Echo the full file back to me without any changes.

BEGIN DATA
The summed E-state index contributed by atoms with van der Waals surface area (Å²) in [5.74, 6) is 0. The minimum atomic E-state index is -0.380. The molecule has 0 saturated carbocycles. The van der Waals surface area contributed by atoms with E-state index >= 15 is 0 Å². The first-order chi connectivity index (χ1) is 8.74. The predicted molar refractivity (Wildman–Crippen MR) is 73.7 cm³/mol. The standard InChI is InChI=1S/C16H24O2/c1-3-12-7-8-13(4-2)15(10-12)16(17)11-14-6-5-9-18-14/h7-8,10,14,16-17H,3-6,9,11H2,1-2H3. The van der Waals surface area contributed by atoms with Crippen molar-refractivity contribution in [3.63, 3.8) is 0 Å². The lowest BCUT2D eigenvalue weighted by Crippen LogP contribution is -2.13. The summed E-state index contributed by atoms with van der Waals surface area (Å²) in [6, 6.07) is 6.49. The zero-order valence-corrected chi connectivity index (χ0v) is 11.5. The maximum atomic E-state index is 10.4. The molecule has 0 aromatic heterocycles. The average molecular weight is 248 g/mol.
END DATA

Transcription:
The summed E-state index contributed by atoms with van der Waals surface area (Å²) in [5.74, 6) is 0. The minimum atomic E-state index is -0.380. The molecule has 0 saturated carbocycles. The van der Waals surface area contributed by atoms with E-state index >= 15 is 0 Å². The first-order chi connectivity index (χ1) is 8.74. The predicted molar refractivity (Wildman–Crippen MR) is 73.7 cm³/mol. The standard InChI is InChI=1S/C16H24O2/c1-3-12-7-8-13(4-2)15(10-12)16(17)11-14-6-5-9-18-14/h7-8,10,14,16-17H,3-6,9,11H2,1-2H3. The van der Waals surface area contributed by atoms with Crippen molar-refractivity contribution in [3.63, 3.8) is 0 Å². The lowest BCUT2D eigenvalue weighted by Crippen LogP contribution is -2.13. The summed E-state index contributed by atoms with van der Waals surface area (Å²) in [6, 6.07) is 6.49. The zero-order valence-corrected chi connectivity index (χ0v) is 11.5. The maximum atomic E-state index is 10.4. The molecule has 0 aromatic heterocycles. The average molecular weight is 248 g/mol.